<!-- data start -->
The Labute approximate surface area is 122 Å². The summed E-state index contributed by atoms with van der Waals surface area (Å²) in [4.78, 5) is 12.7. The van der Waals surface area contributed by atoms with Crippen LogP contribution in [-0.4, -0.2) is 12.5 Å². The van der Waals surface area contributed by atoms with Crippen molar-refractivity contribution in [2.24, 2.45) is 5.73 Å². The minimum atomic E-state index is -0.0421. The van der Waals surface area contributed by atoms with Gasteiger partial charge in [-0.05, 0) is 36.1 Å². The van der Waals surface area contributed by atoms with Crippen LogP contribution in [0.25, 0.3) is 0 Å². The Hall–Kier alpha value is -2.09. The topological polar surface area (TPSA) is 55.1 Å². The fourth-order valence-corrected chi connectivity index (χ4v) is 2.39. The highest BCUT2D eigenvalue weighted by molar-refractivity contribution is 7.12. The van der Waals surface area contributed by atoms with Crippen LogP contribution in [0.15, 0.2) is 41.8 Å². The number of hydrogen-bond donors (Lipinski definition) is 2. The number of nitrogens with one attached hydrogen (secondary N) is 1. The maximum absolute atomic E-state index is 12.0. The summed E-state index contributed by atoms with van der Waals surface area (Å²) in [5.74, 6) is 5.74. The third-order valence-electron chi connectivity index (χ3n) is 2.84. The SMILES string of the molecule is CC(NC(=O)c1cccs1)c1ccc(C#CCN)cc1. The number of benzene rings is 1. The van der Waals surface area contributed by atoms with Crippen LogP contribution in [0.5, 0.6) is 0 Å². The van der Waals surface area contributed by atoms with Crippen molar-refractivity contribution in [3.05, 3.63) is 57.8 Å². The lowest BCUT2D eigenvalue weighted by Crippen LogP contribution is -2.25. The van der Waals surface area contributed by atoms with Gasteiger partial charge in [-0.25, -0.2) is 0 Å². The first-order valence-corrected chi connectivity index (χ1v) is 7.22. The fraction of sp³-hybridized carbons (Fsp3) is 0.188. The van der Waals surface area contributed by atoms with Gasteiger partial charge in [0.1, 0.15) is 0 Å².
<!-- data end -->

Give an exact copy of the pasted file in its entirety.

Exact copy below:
The Labute approximate surface area is 122 Å². The summed E-state index contributed by atoms with van der Waals surface area (Å²) in [4.78, 5) is 12.7. The van der Waals surface area contributed by atoms with Crippen LogP contribution in [-0.4, -0.2) is 12.5 Å². The van der Waals surface area contributed by atoms with Crippen molar-refractivity contribution in [2.24, 2.45) is 5.73 Å². The minimum atomic E-state index is -0.0421. The van der Waals surface area contributed by atoms with Gasteiger partial charge in [-0.05, 0) is 36.1 Å². The van der Waals surface area contributed by atoms with Crippen LogP contribution in [0.25, 0.3) is 0 Å². The Hall–Kier alpha value is -2.09. The topological polar surface area (TPSA) is 55.1 Å². The fourth-order valence-corrected chi connectivity index (χ4v) is 2.39. The highest BCUT2D eigenvalue weighted by molar-refractivity contribution is 7.12. The van der Waals surface area contributed by atoms with Crippen LogP contribution in [0.15, 0.2) is 41.8 Å². The number of hydrogen-bond donors (Lipinski definition) is 2. The number of nitrogens with one attached hydrogen (secondary N) is 1. The maximum absolute atomic E-state index is 12.0. The summed E-state index contributed by atoms with van der Waals surface area (Å²) in [5.74, 6) is 5.74. The third-order valence-electron chi connectivity index (χ3n) is 2.84. The SMILES string of the molecule is CC(NC(=O)c1cccs1)c1ccc(C#CCN)cc1. The number of benzene rings is 1. The van der Waals surface area contributed by atoms with Crippen LogP contribution in [0.5, 0.6) is 0 Å². The van der Waals surface area contributed by atoms with Crippen molar-refractivity contribution in [3.05, 3.63) is 57.8 Å². The lowest BCUT2D eigenvalue weighted by Crippen LogP contribution is -2.25. The van der Waals surface area contributed by atoms with Gasteiger partial charge in [-0.25, -0.2) is 0 Å². The first-order valence-corrected chi connectivity index (χ1v) is 7.22. The fraction of sp³-hybridized carbons (Fsp3) is 0.188. The van der Waals surface area contributed by atoms with Gasteiger partial charge in [0.1, 0.15) is 0 Å².